Some say there are benefits to the British economy from skilled EU migrants. While this is certainly true the statistics do not bear out that there is an overall net benefit to the British economy from EU migration to Britain.

There is no credible data or economic indicators that suggest British membership of the EU is economically beneficial to the British economy. In fact, the restrictions our EU membership has on our ability to trade freely with nations outside of the EU is accepted on all sides as a financial cost to Britain.

Busting some myths

  • Jobs

It’s said that if we leave the EU 3.5 million jobs would be at risk in Britain. This is simply untrue and not supported by any evidence. Trade is so stacked in favour of the rest of the EU countries with Britain that trade would continue as normal and on the same terms whether we were a member of the EU or not. Access to the single market would not be denied to Britain.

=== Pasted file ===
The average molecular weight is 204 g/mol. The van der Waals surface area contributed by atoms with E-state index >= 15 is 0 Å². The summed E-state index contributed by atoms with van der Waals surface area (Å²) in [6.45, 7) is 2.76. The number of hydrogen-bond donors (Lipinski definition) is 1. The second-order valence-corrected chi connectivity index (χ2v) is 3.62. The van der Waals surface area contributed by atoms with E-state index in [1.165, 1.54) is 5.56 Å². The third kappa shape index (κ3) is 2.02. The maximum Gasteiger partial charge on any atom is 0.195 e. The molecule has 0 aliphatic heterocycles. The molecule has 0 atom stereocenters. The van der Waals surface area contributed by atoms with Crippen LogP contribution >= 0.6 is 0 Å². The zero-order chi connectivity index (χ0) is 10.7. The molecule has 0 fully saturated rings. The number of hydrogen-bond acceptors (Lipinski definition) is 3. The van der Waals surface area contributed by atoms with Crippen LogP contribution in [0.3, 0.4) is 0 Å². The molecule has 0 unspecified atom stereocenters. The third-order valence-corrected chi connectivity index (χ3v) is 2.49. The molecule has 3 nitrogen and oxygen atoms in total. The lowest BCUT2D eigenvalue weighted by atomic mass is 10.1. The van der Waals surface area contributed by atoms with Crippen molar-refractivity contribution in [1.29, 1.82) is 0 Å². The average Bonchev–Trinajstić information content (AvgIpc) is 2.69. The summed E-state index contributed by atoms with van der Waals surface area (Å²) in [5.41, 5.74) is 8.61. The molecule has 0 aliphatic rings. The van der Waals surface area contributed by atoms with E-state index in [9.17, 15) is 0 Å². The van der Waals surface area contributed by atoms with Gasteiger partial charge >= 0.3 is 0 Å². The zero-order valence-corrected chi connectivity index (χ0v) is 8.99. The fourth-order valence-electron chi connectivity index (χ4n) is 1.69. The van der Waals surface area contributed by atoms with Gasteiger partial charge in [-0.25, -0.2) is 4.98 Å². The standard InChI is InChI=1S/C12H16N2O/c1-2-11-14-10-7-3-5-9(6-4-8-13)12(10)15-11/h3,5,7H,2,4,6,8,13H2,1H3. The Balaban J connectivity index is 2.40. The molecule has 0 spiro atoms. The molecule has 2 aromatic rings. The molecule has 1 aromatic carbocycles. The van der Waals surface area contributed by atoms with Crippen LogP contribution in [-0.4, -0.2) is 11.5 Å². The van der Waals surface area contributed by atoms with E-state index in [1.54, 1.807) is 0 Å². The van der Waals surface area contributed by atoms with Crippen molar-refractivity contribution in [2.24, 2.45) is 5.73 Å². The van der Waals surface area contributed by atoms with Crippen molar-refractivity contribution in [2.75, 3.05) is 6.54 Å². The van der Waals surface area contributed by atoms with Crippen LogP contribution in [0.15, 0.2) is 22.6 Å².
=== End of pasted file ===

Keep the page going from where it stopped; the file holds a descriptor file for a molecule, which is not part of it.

European car manufacturers sell in excess of 1 million of their cars to British consumers every year, the European wine industry sell in excess of 1 billion bottles of wine each year to British consumers and 80% of all financial transactions within the EU take place through the City of London.

These are just three examples of why the EU would not want to alter the trading arrangements with Britain should we decide to leave the EU. They would not want to see trade interrupted, stopped, changed or tariffs imposed on these goods and services flowing into Britain. The economic impact this would have on jobs in Europe would be catastrophic, so it simply will not happen.

  • We’d lose European money to some of our poorest regions